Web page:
Of Cats and Dogs

One thing me and the Ruski really don’t see much eye to eye on is the relative merits of cats and dogs. He loves cats, and is happy to be the staff of our little cat, Chilli, who will wake him to feed her and then come back to my bed to snooze with me (without eating anything). He has also been known to chase off the two little dogs from our neighbours who occasionally get loose and like to bark at Chilli. She was perfectly safe, sitting on top of the fence pretending to ignore them whilst driving them crazy, but the Ruski had to ruin her fun. He has mellowed somewhat in the last few years, but for the longest time he did not like dogs. This was in large part to the childhood memory of being chased and treed by a pack of wild dogs in Siberia.

I, on the other hand, have some reservations about our love affair with cats. I get that they are lovely or hilarious to watch (I have been known to spend time watching cat videos on YouTube), and can form relationships with humans and be warm, affectionate company, and cats other than ours can kill pests (or entire species, let’s not forget). Chilli is the worst hunter ever. But those qualities we commonly find endearing in cats, their self-contained and commanding nature, distain, fastidiousness, savagery… we would not like these qualities in a person of our acquaintance. Also, consider these points:

Now I have heard the protests of the cat-lovers: “not my cat – my cat is smart / faithful / friendly / caring…” and I have to admit to seeing a lot of variation in cat attributes myself. This can be attributed to the fact that we don’t spend a lot of time killing off cats that exhibit strange or anti-social tendencies, like we do with dogs, and so more behavioural variation can be expected. Commonly we find the mad cat endearing, even when it scratches us for no reason or steals the neighbours’ panties off the washing line eg http://www.dailymail.co.uk/news/article-2397155/A-real-cat-burglar-Cheeky-Norris-steals-neighbours-underwear-night-prowls.html We excuse their bad behaviour in the same way as overindulgent parents, with maybe a slight embarrassment, but private delight.

To highlight this, the other day Chilli came over for a pat when I was in the middle of something. I gave her a quick pat and moved to walk away and she scratched me on the leg. I told the Ruski about this, and he said “What a bitch! [Pause] You should know better than to walk away when she wants attention!” I think he deserves everything he gets with the joys of cat ownership, including the catbox duties and the barfed furballs.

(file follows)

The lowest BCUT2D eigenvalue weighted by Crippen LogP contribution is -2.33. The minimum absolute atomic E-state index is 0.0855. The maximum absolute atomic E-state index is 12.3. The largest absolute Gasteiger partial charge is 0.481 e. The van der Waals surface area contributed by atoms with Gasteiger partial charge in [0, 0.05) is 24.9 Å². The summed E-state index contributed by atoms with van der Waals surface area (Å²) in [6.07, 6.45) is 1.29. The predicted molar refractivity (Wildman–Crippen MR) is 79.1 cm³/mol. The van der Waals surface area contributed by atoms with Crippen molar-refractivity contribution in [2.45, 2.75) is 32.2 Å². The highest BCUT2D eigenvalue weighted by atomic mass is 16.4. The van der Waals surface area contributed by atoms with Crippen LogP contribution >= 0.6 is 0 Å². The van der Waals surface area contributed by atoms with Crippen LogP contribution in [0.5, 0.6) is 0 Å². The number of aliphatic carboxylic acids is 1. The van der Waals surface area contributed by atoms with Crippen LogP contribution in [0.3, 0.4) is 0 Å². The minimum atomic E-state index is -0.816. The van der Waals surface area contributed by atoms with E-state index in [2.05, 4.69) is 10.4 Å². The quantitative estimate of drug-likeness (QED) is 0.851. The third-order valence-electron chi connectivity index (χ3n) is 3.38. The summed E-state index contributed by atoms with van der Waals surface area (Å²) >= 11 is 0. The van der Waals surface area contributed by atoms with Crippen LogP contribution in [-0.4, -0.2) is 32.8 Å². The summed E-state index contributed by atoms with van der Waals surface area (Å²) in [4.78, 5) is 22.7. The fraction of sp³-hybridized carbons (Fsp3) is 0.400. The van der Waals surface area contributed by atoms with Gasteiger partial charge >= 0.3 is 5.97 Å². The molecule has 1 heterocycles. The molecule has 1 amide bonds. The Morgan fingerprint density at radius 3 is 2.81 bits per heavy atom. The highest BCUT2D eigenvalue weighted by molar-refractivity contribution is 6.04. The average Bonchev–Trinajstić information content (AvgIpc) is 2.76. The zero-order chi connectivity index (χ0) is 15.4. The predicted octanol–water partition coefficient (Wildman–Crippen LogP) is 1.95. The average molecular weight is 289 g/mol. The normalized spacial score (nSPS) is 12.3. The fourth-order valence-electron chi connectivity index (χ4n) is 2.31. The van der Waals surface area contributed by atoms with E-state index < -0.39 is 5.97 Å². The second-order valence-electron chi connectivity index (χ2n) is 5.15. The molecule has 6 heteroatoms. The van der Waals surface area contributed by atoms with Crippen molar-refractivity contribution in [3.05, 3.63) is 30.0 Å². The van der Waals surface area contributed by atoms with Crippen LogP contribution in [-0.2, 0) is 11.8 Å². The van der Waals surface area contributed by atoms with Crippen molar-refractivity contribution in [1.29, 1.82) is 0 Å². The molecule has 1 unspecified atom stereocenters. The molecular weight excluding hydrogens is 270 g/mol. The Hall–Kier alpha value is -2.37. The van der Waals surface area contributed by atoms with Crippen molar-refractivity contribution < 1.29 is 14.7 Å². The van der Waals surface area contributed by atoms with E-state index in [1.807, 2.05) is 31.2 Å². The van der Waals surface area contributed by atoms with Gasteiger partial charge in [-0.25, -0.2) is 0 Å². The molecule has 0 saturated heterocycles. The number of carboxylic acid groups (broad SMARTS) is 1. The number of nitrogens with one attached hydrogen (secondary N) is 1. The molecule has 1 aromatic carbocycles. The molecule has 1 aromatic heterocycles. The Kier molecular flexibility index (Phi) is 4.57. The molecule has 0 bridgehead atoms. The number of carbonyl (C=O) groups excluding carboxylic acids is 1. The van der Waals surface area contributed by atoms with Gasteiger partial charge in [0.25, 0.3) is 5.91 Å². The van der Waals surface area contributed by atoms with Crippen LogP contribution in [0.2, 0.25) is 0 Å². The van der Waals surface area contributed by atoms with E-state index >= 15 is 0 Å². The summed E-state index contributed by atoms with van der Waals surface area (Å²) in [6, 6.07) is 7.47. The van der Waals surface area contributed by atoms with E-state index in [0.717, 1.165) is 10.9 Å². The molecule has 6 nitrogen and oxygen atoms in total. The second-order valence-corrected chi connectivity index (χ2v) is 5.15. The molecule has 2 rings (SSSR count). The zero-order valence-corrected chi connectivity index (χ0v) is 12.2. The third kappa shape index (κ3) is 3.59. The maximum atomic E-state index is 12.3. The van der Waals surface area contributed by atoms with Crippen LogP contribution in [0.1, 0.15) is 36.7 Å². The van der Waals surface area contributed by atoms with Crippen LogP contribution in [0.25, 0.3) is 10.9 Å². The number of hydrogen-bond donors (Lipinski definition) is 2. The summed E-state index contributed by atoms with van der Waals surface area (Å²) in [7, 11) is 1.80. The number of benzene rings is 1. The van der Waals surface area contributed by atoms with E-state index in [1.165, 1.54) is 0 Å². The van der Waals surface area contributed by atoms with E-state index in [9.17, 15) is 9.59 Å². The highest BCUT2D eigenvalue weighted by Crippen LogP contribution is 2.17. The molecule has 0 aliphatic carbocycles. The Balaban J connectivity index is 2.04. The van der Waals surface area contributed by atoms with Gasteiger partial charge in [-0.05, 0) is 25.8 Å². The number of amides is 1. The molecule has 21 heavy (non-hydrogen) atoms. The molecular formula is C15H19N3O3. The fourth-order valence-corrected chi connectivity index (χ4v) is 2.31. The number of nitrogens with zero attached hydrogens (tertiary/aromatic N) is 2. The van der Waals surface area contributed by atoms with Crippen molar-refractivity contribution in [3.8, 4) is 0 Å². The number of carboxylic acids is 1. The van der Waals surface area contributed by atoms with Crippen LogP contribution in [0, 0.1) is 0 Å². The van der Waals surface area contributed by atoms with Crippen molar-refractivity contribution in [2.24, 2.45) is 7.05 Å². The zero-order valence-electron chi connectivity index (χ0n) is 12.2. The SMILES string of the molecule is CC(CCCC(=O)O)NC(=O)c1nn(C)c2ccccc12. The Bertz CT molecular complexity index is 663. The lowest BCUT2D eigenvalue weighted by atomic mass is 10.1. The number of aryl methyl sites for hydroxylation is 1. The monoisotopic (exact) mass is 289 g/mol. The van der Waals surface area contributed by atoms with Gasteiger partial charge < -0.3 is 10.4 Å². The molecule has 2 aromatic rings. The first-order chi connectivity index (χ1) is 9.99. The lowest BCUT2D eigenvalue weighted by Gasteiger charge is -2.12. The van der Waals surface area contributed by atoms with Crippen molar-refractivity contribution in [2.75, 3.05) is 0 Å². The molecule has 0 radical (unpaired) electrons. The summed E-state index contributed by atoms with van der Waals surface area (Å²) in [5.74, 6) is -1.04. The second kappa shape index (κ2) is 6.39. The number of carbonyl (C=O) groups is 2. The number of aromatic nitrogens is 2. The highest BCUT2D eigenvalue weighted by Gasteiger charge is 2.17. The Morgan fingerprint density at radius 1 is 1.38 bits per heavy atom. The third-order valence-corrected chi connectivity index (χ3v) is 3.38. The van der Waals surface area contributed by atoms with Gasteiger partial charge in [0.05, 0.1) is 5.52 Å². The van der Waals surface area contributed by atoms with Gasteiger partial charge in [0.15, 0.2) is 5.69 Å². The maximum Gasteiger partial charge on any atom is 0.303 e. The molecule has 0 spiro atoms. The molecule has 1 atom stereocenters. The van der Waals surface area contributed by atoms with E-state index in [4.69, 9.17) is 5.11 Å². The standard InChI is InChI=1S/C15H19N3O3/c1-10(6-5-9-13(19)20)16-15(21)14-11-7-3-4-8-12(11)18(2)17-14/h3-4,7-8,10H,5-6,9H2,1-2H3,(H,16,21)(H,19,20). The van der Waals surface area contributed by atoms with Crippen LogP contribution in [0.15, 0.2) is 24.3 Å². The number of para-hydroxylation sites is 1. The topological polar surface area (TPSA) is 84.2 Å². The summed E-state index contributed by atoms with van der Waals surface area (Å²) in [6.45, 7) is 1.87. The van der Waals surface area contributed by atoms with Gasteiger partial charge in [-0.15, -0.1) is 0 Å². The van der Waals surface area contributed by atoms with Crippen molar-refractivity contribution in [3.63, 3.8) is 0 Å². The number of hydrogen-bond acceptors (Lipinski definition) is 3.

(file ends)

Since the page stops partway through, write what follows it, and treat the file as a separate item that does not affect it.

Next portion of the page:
On the other hand, the things we culturally find pathetic or undignified in dogs – their unconditional love, desire to please, steadfast loyalty, and boisterous nature – these are things that commonly make a person our best friend, though maybe we would be a bit nervous of this, thinking we don’t deserve it. Why do we choose to laud the antisocial behaviour of cats over the social behaviour of dogs? Or, if I am to get serious for a bit, why do we imagine that people who treat us rudely or with distain show quality and are desirable, and those that accept us and treat us well can be taken for granted and used? I do believe these traits of humans are interconnected, and bear thinking about.

Why do we have these double standards in the value of these qualities? This is why I have reservations. It’s not because I don’t love cats, it’s because I do love humans, and I wonder if we hurt ourselves and sabotage our relationship happiness by confusing our values between humans and our furry friends. What’s the chance we see the dog or cat qualities listed above in a person and accidentally apply the reversed interpretation we give these qualities in our familiar non-human friends? For example, I suspect the Ruski admires cat qualities in girls, which I believe accounts somewhat for his miserable romantic life. If I say someone has a cat-like personality, I am not saying a nice thing about them, but am likely thinking of a sociopathic or neurotic narcissist. I admit to being a sucker for narcissists, which is probably why I actually do like cats. And this is OK: they are not humans, and they teach us humility. Dogs teach us how to be friends.



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